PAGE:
It is possible to modify the previously Waspmote reception code to take into account also data sent from Arduino boards that strictly follow the Digi XBee frame structure. In the following version, we check whether byte 14th and byte 15th have respectively the value of 0x34 and 0x12 (the PAN ID) in which case it is most probably a packet from an iMote2 (without TOS header), otherwise it is a packet from a pure XBee module such as the Arduino XBee API without any additional header. In the figure below, we can see that we can successfully receive simultaneously from an iMote2 (the 'AAAAABBBBB' payload), a Waspmote with Libelium API (the 'Test from -mac:0013A20040762056' payload) and from a Mega 2560 Arduino board (the 'Arduino test from -mac:0013A20040762056' payload).

Figure 11.

Communication with Arduino board: (2) Waspmote and iMote2 to Arduino

Normally, data from a Waspmote to an Arduino should carry the application header of the Libelium API. So, if we use the same convention then previously of using 'WASP' as the node identifier for Waspmote node you could just skip the application header that should look like:

... 52 01 23 02 57 41 53 50 23 ...

To verify this statement, we wrote a simple sniffer program for the Arduino using the XBee API. The simple sniffer code can be find here. Once again, here is a .zip file that you can copy into your Arduino's IDE sketch folder and unzip it. Compile and upload the sniffer program, then open the serial monitor (or any serial tools such as minicom) to get the following information:

Figure 12.

The sniffer program prints 3 informations: (1) data (hex format) got with getFramedata() function, (2) data (hex format) got with getData() function and (3) data (ASCII format) got with getData() function.

The first packet is received from our Waspmote WB. You can see that the "raw data" section includes the source MAC address followed by the RSSI and the option byte (that indicate an address boadcast here 0x2). Actually, this is the cmdData part of figure 4 from the XBee module. Then you have the data from the application layer that you can also see in the "App data" section. Before the real payload, we can recognize the Libelium application header.  So our suggestion was true and you just have to skip this header to get the real payload.

The packet is received from our iMote2 that again contineously sends the 'AAAAABBBBB' payload. Very similarly to the iMote2->Waspmote case (except that with the XBee API on the Arduino the raw data does not include the frame start delimiter, the frame length and the XBee API identifier) we can recognize in the first 6 bytes of the raw data something similar to an 64-bit address field but it is varying so this information seems not to be reliable. Then we can see that the PAN ID 0x1234 and the 16-bit address of 0x5678 becomes part of the payload so you just have to skip these bytes to get the real payload.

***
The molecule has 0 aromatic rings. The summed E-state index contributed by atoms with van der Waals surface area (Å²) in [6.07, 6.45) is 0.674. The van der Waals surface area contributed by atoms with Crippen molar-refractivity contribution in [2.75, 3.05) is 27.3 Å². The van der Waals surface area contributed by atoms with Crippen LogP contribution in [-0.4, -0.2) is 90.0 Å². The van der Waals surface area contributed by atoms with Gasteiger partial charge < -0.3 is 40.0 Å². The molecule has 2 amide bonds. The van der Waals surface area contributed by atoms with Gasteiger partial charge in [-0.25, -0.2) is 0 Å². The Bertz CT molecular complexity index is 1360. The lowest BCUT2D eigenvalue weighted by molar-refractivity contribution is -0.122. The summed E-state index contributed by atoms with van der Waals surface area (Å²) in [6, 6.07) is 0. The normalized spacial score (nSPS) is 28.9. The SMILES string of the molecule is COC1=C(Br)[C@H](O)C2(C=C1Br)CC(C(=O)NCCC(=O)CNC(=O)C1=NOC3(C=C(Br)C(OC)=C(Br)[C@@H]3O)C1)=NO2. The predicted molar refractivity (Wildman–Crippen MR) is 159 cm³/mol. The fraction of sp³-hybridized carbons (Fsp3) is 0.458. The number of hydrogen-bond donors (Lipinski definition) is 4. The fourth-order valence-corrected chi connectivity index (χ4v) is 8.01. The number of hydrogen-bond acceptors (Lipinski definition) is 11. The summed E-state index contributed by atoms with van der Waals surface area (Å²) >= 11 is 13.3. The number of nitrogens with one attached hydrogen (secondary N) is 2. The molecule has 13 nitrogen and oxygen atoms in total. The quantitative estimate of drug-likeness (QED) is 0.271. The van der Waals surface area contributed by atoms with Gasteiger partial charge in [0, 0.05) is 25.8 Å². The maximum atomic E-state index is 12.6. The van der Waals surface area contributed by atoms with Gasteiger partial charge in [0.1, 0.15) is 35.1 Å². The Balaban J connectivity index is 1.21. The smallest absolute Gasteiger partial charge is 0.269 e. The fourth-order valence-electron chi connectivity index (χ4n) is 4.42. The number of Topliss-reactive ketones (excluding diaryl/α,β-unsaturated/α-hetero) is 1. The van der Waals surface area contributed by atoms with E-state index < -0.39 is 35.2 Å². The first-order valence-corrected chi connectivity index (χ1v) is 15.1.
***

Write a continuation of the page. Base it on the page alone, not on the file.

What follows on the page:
As part of a master project, a group of students of University of Pau (year 2012-2013) wrote this reception code that allows an Arduino to receive the real payload from Libelium, Imote and, of course, other Arduino.

Communication with Arduino board: (3) Arduino to iMote2

Communication from an Arduino to an iMote2 is very similar to the Waspmote to iMote2 case. The only difference is that the application header is not present therefore the real data starts right after the first 6 bytes that, once again, represent part of the source MAC address. Once again, I don't know exactely why the last 2 bytes cannot be obtained. Therefore, for an Arduino board, you can just skip the first 6 bytes. Remember that for an Waspmote, we found that we have to skip 15 bytes. It is possible to distinguish between data from an Arduino and data from a Waspmote if we use the same convention then previously of using 'WASP' as the node identifier for Waspmote node. In this case, 'WASP' should starts at byte 10, otherwise it is most probably a packet from an Arduino.

CC2420 Motes (iMote2, TelosB, MicaZ,...) under TinyOS to XBee (WapsMote or Arduino), see text in red for the opposite way (XBee to TinyOS)

TinyOS with ActiveMessage

The default TinyOS configuration uses ActiveMessage to communicate and the current version of TinyOS uses by default interoperable frames (IFRAME) to be able to interoperate with non-TinyOS network. By default, TinyOS proposes the TINYOS-6LOWPAN network identifier which has value 0x3F (see TEP125 and TEP126, as well as tinyos-2.x/tos/chips/cc2420/cc2420.h).

In order to communicate between motes, at the 802.15.4 level the motes themselves must be in the same PANID. The fact is that under the ActiveMessage stack, the correspondance between the ActiveMessage various addresses and the 802.15.4 addresses is a bit tricky. After several tests with a promiscuous sniffer (the one described previously with the tkn154 stack) here are our conclusions: